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The Privacy Policy of DuckDuckGo.com mentions using HTTPs and POSTs affects the privacy of the search requests.

Since HTTPS is disabled by default, and POSTs is enabled by default, how does this affect my default search security?

Should the defaults be changed?

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Yes. If you search through a secured connection ( https ) what information is forwarded on your behalf is reduced. –  Ramhound Mar 1 '12 at 17:27
    
What do you mean by https is disabled by default? If you use use the https url it uses https, and if you use the http url, it uses http. –  CodesInChaos Mar 1 '12 at 22:32
    
If you go to options, there isn't an automatic redirect from the http site to the https site.. –  makerofthings7 Mar 1 '12 at 22:34
    
I'd avoid those redirects, since they require you to carefully check the url bar for ssl usage every time you enter the http url. And if you are that careful in the first place, why don't you just add the s yourself. –  CodesInChaos Mar 1 '12 at 22:50
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2 Answers

up vote 2 down vote accepted

What browser are you using? For example if you use firefox and set up DuckDuckGo as your main search engine it will use HTTPS by default. Firefox DuckDuckGo Plugin This are the instructions for firefox, chrome, opera & safari .

The great thing about DuckDuckGo, is that you customize it to your need (settings). You can specify there under Privacy Settings to use HTTPS by default. At the end it tells you how to keep the changes (Load/Reset Settings).

You could follow the same instructions on this answer and would increase DuckDuckGo security, but IMO it would be a bit overparanoid.

Post is generally faster, and since DuckDuckGo isn't as popular as Google they want to leave a good first impresion (assumption), thus fast and effecient results is the priority. User can add HTTPS later on as their default search option.

Edit HTTPS needs a initial handshake which can take some time, if most of the data is sent through the initial request, performance will not be that significant.

SSL may decrease performance, in a way; Search results can be large spaning pages (take in account duckduckgo provides scrolling rather than clicking on next page) this might burden the system to encrypt all of this.

Also take in account, not everyone need HTTPS, even though it is recommended to use HTTPS.

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Is POST really generally faster? why? –  Yoav Aner Mar 1 '12 at 21:48
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Speaking of plugins, it is worth mentioning eff.org/https-everywhere which is available for Firefox and for Chrome (beta). The plugin should make every connection with duckduckgo default to HTTPS. –  Moses Mar 1 '12 at 22:51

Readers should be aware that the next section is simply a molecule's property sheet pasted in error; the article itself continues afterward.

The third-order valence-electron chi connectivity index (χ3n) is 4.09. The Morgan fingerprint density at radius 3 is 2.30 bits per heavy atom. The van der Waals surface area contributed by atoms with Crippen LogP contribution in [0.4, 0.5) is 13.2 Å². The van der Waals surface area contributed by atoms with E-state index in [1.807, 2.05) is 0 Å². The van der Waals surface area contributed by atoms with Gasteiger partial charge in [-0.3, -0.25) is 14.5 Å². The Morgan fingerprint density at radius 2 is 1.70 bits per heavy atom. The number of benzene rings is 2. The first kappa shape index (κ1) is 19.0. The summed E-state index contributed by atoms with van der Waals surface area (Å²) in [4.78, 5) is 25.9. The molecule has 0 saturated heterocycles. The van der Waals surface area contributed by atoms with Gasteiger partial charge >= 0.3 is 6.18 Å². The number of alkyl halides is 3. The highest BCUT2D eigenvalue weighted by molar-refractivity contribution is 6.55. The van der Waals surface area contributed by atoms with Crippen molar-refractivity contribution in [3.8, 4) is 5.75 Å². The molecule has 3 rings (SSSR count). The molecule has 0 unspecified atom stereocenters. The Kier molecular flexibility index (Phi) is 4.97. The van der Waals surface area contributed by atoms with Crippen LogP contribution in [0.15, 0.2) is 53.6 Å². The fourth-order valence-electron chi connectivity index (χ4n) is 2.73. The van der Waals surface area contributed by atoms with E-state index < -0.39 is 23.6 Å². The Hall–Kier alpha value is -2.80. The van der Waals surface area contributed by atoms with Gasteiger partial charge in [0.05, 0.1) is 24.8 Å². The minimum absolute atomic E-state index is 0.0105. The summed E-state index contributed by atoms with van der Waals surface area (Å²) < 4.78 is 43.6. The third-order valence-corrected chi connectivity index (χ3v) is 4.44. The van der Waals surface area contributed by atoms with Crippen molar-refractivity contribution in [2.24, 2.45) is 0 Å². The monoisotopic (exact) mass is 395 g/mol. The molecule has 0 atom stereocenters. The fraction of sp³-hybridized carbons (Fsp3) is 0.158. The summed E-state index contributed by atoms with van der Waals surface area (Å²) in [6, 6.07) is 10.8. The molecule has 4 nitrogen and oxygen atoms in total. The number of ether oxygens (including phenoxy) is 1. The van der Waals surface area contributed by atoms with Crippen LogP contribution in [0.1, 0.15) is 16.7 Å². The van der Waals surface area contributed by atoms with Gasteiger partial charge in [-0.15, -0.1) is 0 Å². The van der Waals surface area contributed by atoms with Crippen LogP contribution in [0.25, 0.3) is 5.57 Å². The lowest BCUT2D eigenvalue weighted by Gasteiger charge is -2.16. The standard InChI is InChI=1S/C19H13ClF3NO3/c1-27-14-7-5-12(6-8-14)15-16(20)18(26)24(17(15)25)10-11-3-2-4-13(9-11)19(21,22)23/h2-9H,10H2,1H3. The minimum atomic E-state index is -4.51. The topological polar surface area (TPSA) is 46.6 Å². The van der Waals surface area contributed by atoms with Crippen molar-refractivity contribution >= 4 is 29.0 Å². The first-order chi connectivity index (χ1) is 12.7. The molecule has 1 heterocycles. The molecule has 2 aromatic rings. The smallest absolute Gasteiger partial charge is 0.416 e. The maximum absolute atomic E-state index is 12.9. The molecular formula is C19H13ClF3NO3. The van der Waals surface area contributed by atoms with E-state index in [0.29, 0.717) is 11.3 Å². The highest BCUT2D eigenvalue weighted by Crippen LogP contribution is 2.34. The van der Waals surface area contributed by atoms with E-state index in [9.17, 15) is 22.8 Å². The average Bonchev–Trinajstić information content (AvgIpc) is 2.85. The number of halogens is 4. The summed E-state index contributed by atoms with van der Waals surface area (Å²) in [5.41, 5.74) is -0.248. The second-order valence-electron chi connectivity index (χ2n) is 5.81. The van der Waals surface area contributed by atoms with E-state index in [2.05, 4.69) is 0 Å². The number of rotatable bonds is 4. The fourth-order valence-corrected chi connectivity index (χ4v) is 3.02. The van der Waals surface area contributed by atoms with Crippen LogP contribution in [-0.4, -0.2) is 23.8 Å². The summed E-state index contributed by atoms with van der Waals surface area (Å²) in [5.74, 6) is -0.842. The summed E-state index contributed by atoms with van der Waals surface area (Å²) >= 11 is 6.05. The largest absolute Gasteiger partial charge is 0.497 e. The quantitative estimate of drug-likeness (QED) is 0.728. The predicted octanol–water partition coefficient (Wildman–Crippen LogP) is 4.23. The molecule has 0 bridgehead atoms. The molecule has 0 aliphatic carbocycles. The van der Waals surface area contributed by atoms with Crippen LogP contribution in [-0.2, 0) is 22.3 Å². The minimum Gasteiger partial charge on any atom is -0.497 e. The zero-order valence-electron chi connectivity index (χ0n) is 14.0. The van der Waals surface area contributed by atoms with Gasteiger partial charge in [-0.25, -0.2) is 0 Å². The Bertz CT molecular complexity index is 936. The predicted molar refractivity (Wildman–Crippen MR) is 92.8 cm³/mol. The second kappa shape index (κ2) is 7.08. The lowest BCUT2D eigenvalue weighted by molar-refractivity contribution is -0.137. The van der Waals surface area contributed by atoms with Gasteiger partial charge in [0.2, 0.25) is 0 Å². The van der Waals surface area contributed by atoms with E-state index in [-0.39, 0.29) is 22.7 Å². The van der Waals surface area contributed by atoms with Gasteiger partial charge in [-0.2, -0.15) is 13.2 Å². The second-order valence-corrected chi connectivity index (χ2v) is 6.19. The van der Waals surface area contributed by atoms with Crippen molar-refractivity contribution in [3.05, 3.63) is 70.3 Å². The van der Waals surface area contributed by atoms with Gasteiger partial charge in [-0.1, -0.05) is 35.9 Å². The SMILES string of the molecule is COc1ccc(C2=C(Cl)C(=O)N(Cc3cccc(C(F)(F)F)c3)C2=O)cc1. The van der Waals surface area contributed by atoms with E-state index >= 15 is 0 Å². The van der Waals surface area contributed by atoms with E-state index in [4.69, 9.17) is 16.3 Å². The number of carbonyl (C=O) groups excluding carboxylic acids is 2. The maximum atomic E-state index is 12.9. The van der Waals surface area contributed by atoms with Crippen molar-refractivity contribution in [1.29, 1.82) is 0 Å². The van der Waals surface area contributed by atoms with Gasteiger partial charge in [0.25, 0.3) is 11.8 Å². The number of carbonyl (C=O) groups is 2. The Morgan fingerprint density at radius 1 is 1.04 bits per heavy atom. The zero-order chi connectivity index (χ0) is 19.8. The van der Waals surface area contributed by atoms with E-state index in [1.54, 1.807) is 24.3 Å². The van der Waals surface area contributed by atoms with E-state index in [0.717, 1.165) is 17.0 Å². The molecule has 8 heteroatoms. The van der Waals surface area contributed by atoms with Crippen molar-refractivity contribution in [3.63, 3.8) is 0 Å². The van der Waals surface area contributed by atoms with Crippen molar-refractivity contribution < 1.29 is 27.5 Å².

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POST isn't any faster than GET. There may be marginal differences in request size due to different encodings, but that's about it. However, it looks nicer (since the search parameters don't show up in the URL), and those parameters aren't stored in your browser history either. The chance of them being stored in logfiles on intermediate hosts between you and ddg (routers and the like) is also smaller with POST, although this is not relevant if you're using HTTPS. The advantage of GET is that you can e-mail or bookmark the search URL. –  tdammers Mar 2 '12 at 0:36
    
+1 @tdammers Exactly what I thought. –  Yoav Aner Mar 2 '12 at 7:52
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Use ddg.gg instead of duckduckgo.com; the ddg.gg shorthand URL--in addition to being quicker* and easier to remember--by default takes you to the HTTPS enabled version of the site.

*Quicker as in typing, not as in performance; an HTTPS connection will naturally be slower than an HTTP connection (all things being equal).

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ddg.gg doesn't work. And redirect from http to https is vulnerable to attacks where the attacker redirects to http instead of https. So this method reduces security over going to duckduckgo.com directly. –  CodesInChaos Mar 1 '12 at 22:26
    
@CodeInChaos If that attack were to take place, wouldn't the user be able to notice that the session is not held over the secured HTTPS? If I were at a page that I expected to be over SSL (TLS), and I didn't see the valid cert, I wouldn't submit my user info (or in this case, my search query) and instead simply leave the site. –  Moses Mar 1 '12 at 22:44
    
If you are careful you can obviously notice it. But will you really verify it every single time you use it? The attacker might also redirect you to a site with a similar domain for which he has a certificate. I see no reason to open up such attacks, when you can just include the https in the url you enter. –  CodesInChaos Mar 1 '12 at 22:48
    
@CodeInChaos - I just clicked ddg.gg and it redirected me to the https version, so works for me. Very good point about redirection. However, it reduces security only if you don't pay attention. I think it's probably easier to type in ddg.gg and then check the url than it is to type in https:// duckduckgo.com - and I know you can use bookmarks, but my typing is usually faster than finding a bookmark... –  Yoav Aner Mar 2 '12 at 7:54
    
@YoavAner - the problem is CodeInChaos is trying to go to ddg.gg which won't work (port 443 for https at ddg.gg is non-responsive; probably they didn't get a certificate for it). Yes, going to http://ddg.gg will generate a 301 - Moved Permanently response telling your browser to try again at https://duckduckgo.com. However, from a security (and speed) standpoint its better to just bookmark duckduckgo.com than rely on a http response to forward to the correct site using the secure protocol. –  dr jimbob Mar 2 '12 at 19:02
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